What Do Assistant Teachers Do?
Assistant teachers work with students and help teachers out in the classroom. Read on to learn about the duties, salary and career outlook for this field.
Assistant Teacher Defined
Full, and sometimes overfull, classrooms contain students with individual language, learning, emotional and health needs that can be daunting for one educational professional to fulfill. As an assistant teacher, you provide individualized attention to children while the lead teacher carries out a lesson plan. Your additional duties comprise all the teacher tasks that allow the teacher to focus more on the learning going on in the classroom. You may work in classrooms with children of all grade levels, children who are learning English and children who have special learning needs.
Important Facts About Teacher Assistants
|Key Skills||Patience, resourcefulness, communication and interpersonal skills|
|Required Education||Some college, no degree|
|On-the-job Training||Classroom training required|
|Work Environment||Private and public schools, childcare centers, community centers, religious organizations|
Source: U.S. Bureau of Labor Statistics
Throughout the school day, teachers have many students in their charge for whom they're responsible. They act in place of the parents and are required to provide constant supervision. Assistant teachers help maintain a safe, orderly learning environment, and they may be responsible for supervising children in other locations on the school grounds where the trouble may arise - the cafeteria, the library, the playground or the bus stop.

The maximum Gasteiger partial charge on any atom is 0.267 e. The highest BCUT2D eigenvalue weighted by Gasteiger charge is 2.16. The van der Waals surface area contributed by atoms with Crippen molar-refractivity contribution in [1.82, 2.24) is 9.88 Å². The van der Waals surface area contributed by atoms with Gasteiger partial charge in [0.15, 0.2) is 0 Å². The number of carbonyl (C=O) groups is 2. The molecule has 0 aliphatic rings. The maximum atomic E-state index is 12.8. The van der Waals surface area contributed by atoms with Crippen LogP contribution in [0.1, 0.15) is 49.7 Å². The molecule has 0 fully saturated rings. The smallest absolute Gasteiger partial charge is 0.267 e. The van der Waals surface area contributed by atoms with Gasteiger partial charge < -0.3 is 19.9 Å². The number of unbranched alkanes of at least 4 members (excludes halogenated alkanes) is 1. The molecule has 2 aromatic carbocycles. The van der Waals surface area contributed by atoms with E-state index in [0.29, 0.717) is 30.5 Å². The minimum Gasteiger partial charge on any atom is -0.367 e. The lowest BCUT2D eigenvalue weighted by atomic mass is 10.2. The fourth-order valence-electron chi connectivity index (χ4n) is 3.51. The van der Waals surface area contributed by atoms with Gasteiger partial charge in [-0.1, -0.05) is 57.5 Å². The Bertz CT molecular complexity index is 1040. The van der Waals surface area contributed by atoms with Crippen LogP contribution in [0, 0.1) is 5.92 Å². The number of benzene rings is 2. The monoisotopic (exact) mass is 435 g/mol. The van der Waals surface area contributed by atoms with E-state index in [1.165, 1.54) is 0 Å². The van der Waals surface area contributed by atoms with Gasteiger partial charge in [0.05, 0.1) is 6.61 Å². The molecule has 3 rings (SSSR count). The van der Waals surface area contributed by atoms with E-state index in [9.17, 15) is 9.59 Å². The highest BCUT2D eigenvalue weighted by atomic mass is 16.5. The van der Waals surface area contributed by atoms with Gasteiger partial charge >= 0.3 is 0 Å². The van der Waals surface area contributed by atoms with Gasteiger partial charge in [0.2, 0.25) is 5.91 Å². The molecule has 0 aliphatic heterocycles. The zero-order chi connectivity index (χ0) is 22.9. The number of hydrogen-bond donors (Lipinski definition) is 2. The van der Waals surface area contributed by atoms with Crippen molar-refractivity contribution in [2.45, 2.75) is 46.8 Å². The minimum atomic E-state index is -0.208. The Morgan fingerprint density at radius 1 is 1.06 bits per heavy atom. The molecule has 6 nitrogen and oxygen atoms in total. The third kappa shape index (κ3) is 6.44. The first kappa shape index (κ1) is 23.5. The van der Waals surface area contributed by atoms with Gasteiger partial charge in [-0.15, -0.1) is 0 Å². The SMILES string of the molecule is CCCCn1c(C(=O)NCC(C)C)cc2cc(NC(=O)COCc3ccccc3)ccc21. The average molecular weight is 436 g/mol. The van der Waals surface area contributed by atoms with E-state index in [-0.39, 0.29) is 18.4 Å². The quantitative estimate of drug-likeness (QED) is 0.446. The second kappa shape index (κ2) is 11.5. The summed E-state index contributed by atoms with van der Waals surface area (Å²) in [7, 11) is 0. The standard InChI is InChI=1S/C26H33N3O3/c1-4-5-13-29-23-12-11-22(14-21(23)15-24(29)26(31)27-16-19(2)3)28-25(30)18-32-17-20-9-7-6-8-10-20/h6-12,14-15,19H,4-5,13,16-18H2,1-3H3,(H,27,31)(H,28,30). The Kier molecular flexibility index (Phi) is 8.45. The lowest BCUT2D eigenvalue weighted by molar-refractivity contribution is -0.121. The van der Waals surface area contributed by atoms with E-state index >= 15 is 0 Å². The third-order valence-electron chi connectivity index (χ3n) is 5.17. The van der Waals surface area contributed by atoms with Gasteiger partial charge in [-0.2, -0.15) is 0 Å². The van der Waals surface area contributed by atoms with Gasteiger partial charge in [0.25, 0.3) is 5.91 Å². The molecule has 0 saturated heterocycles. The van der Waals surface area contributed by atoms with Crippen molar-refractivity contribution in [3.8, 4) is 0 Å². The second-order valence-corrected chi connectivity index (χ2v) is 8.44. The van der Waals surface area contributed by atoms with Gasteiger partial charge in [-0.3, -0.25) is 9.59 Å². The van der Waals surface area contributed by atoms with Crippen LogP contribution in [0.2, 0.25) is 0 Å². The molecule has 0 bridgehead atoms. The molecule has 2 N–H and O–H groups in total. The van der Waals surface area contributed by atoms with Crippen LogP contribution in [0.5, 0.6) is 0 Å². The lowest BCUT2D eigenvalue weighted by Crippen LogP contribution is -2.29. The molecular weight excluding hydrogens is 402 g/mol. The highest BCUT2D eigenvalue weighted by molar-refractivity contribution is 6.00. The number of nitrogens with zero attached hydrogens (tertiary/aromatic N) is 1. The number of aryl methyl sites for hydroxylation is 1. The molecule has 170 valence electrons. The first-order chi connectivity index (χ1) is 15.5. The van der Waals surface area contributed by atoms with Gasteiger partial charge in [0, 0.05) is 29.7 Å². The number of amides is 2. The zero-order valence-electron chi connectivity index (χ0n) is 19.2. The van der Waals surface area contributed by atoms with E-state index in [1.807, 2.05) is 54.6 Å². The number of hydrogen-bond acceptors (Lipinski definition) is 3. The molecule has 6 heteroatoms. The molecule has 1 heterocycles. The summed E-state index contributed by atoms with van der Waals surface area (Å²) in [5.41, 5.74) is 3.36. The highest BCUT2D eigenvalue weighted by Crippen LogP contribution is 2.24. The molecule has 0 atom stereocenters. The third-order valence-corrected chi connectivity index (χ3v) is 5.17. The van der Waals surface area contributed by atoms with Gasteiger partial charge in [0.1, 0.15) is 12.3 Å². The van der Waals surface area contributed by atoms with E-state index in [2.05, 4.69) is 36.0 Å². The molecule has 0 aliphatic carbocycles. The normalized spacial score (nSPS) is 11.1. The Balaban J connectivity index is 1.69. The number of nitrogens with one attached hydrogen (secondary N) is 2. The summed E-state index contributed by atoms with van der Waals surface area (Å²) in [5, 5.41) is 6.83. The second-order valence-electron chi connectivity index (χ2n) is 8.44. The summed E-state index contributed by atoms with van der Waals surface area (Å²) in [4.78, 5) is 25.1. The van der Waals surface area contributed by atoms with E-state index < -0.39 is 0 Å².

Classroom Administration and Lesson Set-Up
Teachers have some administrative duties that you would assume as an assistant teacher. Handling attendance, making phone calls home and recording grades are examples of the ways assistant teachers support the main classroom teacher. You may also help set up lessons by scheduling and setting up classroom technology and equipment, making copies and preparing lesson materials.
As an assistant teacher, you may have many opportunities to work with students one-on-one or in small groups. Assistant teachers support struggling readers or assist students in retrieving information for assignments. Because special education students are often included in mainstream classrooms, you may be working primarily with students with disabilities. You may also work with English language learners using adapted materials.
Salary and Job Outlook
In May 2018, the U.S. Bureau of Labor Statistics (BLS, www.bls.gov) reported that teacher assistants had a median annual income of $26,970. The top 10% of teacher assistants generated yearly salaries of $41,020 or more and the bottom 10% of workers at that time made annual salaries of $18,670 or less in 2018, based on figures from the BLS.
The BLS also reported that teacher assistants are expected to see an 8% growth in employment from 2016 to 2026, which was predicted to be as fast as the national average when compared to other occupations. If you have experience in English as a Second Language (ESL) teaching or special education teaching, favorable employment opportunities were expected.